Strengths = Talent, skills and knowledge, nothing more, nothing less
Everyone is born with talents of some description. Those who are lucky are able to use those talents in their vocation or at leisure. Take a natural talent and add skills and knowledge and you have a strength. Marcus Buckingham, in his book Now, Discover Your Strengths, defines a strength as:
“…consistent, near perfect performance in an activity.” (Buckingham, Pg 20)
Put a person in a role where they can use their strengths and you have a potentially – high performance employee. Given an opportunity, a high performance employee not only generates high quality, high value outputs, but they are inevitably highly engaged in their role. So they are happy, motivated and highly productive.
Give an employee, who doesn’t have a set of natural talents that are relevant to a position, the skills and knowledge required for that position, and you will inevitably get an average, or if your lucky, a good performer.
Recruit for High Performance
When you recruit people for a position, or consider internal promotions, how much effort do you put into determining what strengths are required in an individual to make them successful in that position? Do you focus solely on their skills and knowledge, or do you take time to drill deeper and determine what natural talents they have?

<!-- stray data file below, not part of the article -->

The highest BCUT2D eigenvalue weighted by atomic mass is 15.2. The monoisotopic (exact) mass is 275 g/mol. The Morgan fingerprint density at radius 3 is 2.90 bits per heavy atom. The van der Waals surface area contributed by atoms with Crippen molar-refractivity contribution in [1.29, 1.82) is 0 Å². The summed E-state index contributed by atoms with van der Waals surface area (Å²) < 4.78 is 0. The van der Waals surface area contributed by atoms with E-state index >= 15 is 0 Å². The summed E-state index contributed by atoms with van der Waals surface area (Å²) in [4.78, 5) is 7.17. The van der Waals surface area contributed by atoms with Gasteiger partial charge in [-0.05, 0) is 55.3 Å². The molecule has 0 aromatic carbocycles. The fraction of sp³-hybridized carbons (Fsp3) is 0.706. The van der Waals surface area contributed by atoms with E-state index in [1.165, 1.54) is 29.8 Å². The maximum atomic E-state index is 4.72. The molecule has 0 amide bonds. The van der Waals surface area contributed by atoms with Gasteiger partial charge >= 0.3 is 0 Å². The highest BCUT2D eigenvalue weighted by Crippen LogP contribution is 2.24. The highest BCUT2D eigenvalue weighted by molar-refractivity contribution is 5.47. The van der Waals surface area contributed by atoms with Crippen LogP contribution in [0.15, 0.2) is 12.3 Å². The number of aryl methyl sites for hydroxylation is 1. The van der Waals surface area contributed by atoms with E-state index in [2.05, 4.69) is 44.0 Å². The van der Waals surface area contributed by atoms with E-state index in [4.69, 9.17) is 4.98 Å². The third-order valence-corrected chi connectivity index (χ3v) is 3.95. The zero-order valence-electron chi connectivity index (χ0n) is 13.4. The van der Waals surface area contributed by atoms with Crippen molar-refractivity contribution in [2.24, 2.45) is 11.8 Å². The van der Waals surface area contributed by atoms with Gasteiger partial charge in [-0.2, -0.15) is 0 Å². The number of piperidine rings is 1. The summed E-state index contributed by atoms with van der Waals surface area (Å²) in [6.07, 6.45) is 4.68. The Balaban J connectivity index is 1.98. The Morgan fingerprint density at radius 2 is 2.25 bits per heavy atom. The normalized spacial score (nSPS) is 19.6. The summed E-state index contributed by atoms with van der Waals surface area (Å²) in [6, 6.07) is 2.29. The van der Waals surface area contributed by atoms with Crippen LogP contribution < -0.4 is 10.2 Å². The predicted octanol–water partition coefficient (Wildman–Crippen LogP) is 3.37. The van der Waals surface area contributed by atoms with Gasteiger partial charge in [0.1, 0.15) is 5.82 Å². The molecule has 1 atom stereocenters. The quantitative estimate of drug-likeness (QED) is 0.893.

If you’re employing a sales person for example, do you go by the fact they have a list of training certificates as long as your arm and a knowledge of the relevant product and market? Or do you look beyond all these important acquisitions, back to the raw material to uncover the natural talents that will make them a high performer in the role. Are they naturally, positive, optimistic, persistent and resilient? Are they strong communicators, do they have empathy for others?
Train for High Performance
When you train your employees, do you focus on developing their strengths and do you channel your resources into developing skills and knowledge of those with a natural talent or aptitude for their position, or do you settle for spreading skills and knowledge in equal measure across all employees, determined to fit them all into a mould? Do you actively seek to position employees where their natural talents lay?
Place for High Performance
It takes courage to place an employee with natural talent ahead of an employee with skills and knowledge, but only one can ever really have a strength and so only one will ever be a high performer. What do you aspire to, a high performance, highly engaged workforce or a good work force that’s satisfied.
Would be great to hear your thoughts.
Buckingham, M 2005, Now, Discover Your Strengths, 2005, Simon & Schuster, UK